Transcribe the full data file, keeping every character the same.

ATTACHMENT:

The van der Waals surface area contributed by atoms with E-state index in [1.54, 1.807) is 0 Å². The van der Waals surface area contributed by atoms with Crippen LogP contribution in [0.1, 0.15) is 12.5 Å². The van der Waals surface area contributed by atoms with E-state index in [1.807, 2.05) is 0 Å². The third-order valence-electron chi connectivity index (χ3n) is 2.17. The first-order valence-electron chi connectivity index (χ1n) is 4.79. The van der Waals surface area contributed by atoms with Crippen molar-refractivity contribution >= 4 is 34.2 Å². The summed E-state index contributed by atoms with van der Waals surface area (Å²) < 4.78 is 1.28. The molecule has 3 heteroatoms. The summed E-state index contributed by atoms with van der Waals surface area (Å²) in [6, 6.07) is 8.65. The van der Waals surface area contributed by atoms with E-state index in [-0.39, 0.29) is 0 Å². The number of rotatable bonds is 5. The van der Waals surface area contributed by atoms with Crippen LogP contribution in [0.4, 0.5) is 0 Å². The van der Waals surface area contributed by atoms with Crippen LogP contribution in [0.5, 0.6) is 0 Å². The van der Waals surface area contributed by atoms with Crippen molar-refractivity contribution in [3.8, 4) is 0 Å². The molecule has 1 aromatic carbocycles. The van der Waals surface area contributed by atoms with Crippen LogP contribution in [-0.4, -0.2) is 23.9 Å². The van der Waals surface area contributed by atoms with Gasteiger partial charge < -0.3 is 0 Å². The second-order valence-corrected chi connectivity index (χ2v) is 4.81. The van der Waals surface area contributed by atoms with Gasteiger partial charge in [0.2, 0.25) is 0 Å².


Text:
The van der Waals surface area contributed by atoms with E-state index in [1.54, 1.807) is 0 Å². The van der Waals surface area contributed by atoms with Crippen LogP contribution in [0.1, 0.15) is 12.5 Å². The van der Waals surface area contributed by atoms with E-state index in [1.807, 2.05) is 0 Å². The third-order valence-electron chi connectivity index (χ3n) is 2.17. The first-order valence-electron chi connectivity index (χ1n) is 4.79. The van der Waals surface area contributed by atoms with Crippen molar-refractivity contribution >= 4 is 34.2 Å². The summed E-state index contributed by atoms with van der Waals surface area (Å²) < 4.78 is 1.28. The molecule has 3 heteroatoms. The summed E-state index contributed by atoms with van der Waals surface area (Å²) in [6, 6.07) is 8.65. The van der Waals surface area contributed by atoms with E-state index in [-0.39, 0.29) is 0 Å². The number of rotatable bonds is 5. The van der Waals surface area contributed by atoms with Crippen LogP contribution in [0.4, 0.5) is 0 Å². The van der Waals surface area contributed by atoms with Crippen LogP contribution in [0.5, 0.6) is 0 Å². The van der Waals surface area contributed by atoms with Crippen molar-refractivity contribution in [3.8, 4) is 0 Å². The molecule has 1 aromatic carbocycles. The van der Waals surface area contributed by atoms with Crippen LogP contribution in [-0.4, -0.2) is 23.9 Å². The van der Waals surface area contributed by atoms with Gasteiger partial charge < -0.3 is 0 Å². The second-order valence-corrected chi connectivity index (χ2v) is 4.81. The van der Waals surface area contributed by atoms with Gasteiger partial charge in [0.2, 0.25) is 0 Å².